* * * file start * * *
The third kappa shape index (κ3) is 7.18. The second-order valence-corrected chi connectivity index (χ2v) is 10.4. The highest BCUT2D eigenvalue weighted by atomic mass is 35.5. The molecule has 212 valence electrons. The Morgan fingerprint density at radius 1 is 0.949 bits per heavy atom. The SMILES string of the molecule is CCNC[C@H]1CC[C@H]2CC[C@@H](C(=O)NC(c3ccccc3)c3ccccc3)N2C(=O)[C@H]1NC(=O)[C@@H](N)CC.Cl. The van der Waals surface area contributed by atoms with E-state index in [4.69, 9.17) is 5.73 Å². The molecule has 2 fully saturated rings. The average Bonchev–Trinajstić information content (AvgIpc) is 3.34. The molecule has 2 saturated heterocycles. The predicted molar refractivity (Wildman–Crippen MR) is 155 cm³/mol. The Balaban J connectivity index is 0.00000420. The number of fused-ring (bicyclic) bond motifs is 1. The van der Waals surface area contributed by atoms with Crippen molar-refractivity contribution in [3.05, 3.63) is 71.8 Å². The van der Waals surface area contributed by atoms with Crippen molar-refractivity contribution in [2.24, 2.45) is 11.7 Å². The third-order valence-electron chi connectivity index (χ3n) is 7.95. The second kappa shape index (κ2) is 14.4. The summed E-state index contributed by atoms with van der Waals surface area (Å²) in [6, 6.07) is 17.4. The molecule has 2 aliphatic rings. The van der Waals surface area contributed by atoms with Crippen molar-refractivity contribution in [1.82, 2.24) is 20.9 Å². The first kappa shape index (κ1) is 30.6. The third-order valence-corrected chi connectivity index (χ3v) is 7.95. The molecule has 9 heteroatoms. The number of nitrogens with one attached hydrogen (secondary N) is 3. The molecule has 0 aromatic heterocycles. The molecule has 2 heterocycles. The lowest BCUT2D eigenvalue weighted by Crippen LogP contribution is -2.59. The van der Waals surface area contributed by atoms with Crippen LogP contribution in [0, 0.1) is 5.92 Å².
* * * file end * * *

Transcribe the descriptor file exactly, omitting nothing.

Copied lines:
The third kappa shape index (κ3) is 7.18. The second-order valence-corrected chi connectivity index (χ2v) is 10.4. The highest BCUT2D eigenvalue weighted by atomic mass is 35.5. The molecule has 212 valence electrons. The Morgan fingerprint density at radius 1 is 0.949 bits per heavy atom. The SMILES string of the molecule is CCNC[C@H]1CC[C@H]2CC[C@@H](C(=O)NC(c3ccccc3)c3ccccc3)N2C(=O)[C@H]1NC(=O)[C@@H](N)CC.Cl. The van der Waals surface area contributed by atoms with E-state index in [4.69, 9.17) is 5.73 Å². The molecule has 2 fully saturated rings. The average Bonchev–Trinajstić information content (AvgIpc) is 3.34. The molecule has 2 saturated heterocycles. The predicted molar refractivity (Wildman–Crippen MR) is 155 cm³/mol. The Balaban J connectivity index is 0.00000420. The number of fused-ring (bicyclic) bond motifs is 1. The van der Waals surface area contributed by atoms with Crippen molar-refractivity contribution in [3.05, 3.63) is 71.8 Å². The van der Waals surface area contributed by atoms with Crippen molar-refractivity contribution in [2.24, 2.45) is 11.7 Å². The third-order valence-electron chi connectivity index (χ3n) is 7.95. The second kappa shape index (κ2) is 14.4. The summed E-state index contributed by atoms with van der Waals surface area (Å²) in [6, 6.07) is 17.4. The molecule has 2 aliphatic rings. The van der Waals surface area contributed by atoms with Crippen molar-refractivity contribution in [1.82, 2.24) is 20.9 Å². The first kappa shape index (κ1) is 30.6. The third-order valence-corrected chi connectivity index (χ3v) is 7.95. The molecule has 9 heteroatoms. The number of nitrogens with one attached hydrogen (secondary N) is 3. The molecule has 0 aromatic heterocycles. The molecule has 2 heterocycles. The lowest BCUT2D eigenvalue weighted by Crippen LogP contribution is -2.59. The van der Waals surface area contributed by atoms with Crippen LogP contribution in [0, 0.1) is 5.92 Å².